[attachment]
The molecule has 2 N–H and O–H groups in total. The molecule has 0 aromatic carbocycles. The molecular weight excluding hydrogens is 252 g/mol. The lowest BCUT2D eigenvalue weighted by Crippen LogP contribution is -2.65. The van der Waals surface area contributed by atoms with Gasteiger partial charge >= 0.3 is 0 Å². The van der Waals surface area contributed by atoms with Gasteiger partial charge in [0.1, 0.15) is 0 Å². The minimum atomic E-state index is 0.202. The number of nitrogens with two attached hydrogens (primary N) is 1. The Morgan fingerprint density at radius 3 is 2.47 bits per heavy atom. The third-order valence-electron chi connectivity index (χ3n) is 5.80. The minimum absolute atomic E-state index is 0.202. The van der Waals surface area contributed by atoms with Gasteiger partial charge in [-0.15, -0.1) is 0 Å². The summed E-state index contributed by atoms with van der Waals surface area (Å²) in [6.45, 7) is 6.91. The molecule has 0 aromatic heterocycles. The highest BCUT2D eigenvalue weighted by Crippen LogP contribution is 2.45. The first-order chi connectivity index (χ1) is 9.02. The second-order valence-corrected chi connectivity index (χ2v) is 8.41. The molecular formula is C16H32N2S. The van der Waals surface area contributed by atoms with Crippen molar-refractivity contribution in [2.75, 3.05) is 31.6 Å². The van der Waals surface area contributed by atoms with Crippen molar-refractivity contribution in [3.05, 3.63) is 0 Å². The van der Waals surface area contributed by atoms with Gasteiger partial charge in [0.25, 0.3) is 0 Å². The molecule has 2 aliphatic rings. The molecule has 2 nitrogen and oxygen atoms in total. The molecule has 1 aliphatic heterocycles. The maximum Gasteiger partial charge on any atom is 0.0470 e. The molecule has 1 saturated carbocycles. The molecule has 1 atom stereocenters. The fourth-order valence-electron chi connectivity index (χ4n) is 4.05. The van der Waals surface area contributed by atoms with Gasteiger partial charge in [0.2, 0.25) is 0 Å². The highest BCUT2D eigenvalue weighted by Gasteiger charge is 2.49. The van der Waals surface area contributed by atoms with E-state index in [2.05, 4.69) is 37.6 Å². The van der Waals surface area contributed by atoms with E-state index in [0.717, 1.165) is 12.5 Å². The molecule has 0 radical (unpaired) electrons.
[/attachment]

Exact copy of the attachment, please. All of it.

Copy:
The molecule has 2 N–H and O–H groups in total. The molecule has 0 aromatic carbocycles. The molecular weight excluding hydrogens is 252 g/mol. The lowest BCUT2D eigenvalue weighted by Crippen LogP contribution is -2.65. The van der Waals surface area contributed by atoms with Gasteiger partial charge >= 0.3 is 0 Å². The van der Waals surface area contributed by atoms with Gasteiger partial charge in [0.1, 0.15) is 0 Å². The minimum atomic E-state index is 0.202. The number of nitrogens with two attached hydrogens (primary N) is 1. The Morgan fingerprint density at radius 3 is 2.47 bits per heavy atom. The third-order valence-electron chi connectivity index (χ3n) is 5.80. The minimum absolute atomic E-state index is 0.202. The van der Waals surface area contributed by atoms with Gasteiger partial charge in [-0.15, -0.1) is 0 Å². The summed E-state index contributed by atoms with van der Waals surface area (Å²) in [6.45, 7) is 6.91. The molecule has 0 aromatic heterocycles. The highest BCUT2D eigenvalue weighted by Crippen LogP contribution is 2.45. The first-order chi connectivity index (χ1) is 9.02. The second-order valence-corrected chi connectivity index (χ2v) is 8.41. The molecular formula is C16H32N2S. The van der Waals surface area contributed by atoms with Crippen molar-refractivity contribution in [2.75, 3.05) is 31.6 Å². The van der Waals surface area contributed by atoms with Crippen molar-refractivity contribution in [3.05, 3.63) is 0 Å². The van der Waals surface area contributed by atoms with Gasteiger partial charge in [0.25, 0.3) is 0 Å². The molecule has 2 aliphatic rings. The molecule has 2 nitrogen and oxygen atoms in total. The molecule has 1 aliphatic heterocycles. The maximum Gasteiger partial charge on any atom is 0.0470 e. The molecule has 1 saturated carbocycles. The molecule has 1 atom stereocenters. The fourth-order valence-electron chi connectivity index (χ4n) is 4.05. The van der Waals surface area contributed by atoms with Gasteiger partial charge in [0.2, 0.25) is 0 Å². The highest BCUT2D eigenvalue weighted by Gasteiger charge is 2.49. The van der Waals surface area contributed by atoms with E-state index in [2.05, 4.69) is 37.6 Å². The van der Waals surface area contributed by atoms with E-state index in [0.717, 1.165) is 12.5 Å². The molecule has 0 radical (unpaired) electrons.